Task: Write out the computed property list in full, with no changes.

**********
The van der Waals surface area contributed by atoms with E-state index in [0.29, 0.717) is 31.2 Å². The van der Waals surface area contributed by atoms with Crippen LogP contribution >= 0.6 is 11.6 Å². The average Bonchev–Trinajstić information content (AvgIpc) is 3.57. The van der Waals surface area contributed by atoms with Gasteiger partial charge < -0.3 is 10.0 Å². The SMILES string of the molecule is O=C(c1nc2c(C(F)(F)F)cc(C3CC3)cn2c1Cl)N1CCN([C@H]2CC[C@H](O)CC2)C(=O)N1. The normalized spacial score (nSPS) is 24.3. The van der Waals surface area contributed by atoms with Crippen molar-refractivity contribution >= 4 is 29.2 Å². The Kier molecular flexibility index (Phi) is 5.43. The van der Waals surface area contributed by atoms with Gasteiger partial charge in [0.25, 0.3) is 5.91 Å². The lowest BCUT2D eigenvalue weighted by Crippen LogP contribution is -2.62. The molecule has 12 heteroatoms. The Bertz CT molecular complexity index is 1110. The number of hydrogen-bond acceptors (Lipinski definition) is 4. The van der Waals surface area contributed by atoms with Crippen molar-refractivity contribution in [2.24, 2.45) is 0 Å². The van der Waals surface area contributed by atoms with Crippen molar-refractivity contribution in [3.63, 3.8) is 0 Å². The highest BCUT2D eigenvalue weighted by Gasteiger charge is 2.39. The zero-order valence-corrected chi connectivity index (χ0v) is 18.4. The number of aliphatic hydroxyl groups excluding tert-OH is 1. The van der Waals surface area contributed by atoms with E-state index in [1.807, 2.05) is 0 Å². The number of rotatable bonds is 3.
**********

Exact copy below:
The van der Waals surface area contributed by atoms with E-state index in [0.29, 0.717) is 31.2 Å². The van der Waals surface area contributed by atoms with Crippen LogP contribution >= 0.6 is 11.6 Å². The average Bonchev–Trinajstić information content (AvgIpc) is 3.57. The van der Waals surface area contributed by atoms with Gasteiger partial charge < -0.3 is 10.0 Å². The SMILES string of the molecule is O=C(c1nc2c(C(F)(F)F)cc(C3CC3)cn2c1Cl)N1CCN([C@H]2CC[C@H](O)CC2)C(=O)N1. The normalized spacial score (nSPS) is 24.3. The van der Waals surface area contributed by atoms with Crippen molar-refractivity contribution >= 4 is 29.2 Å². The Kier molecular flexibility index (Phi) is 5.43. The van der Waals surface area contributed by atoms with Gasteiger partial charge in [0.25, 0.3) is 5.91 Å². The lowest BCUT2D eigenvalue weighted by Crippen LogP contribution is -2.62. The molecule has 12 heteroatoms. The Bertz CT molecular complexity index is 1110. The number of hydrogen-bond acceptors (Lipinski definition) is 4. The van der Waals surface area contributed by atoms with Crippen molar-refractivity contribution in [2.24, 2.45) is 0 Å². The van der Waals surface area contributed by atoms with Crippen molar-refractivity contribution in [3.63, 3.8) is 0 Å². The highest BCUT2D eigenvalue weighted by Gasteiger charge is 2.39. The zero-order valence-corrected chi connectivity index (χ0v) is 18.4. The number of aliphatic hydroxyl groups excluding tert-OH is 1. The van der Waals surface area contributed by atoms with E-state index in [1.807, 2.05) is 0 Å². The number of rotatable bonds is 3.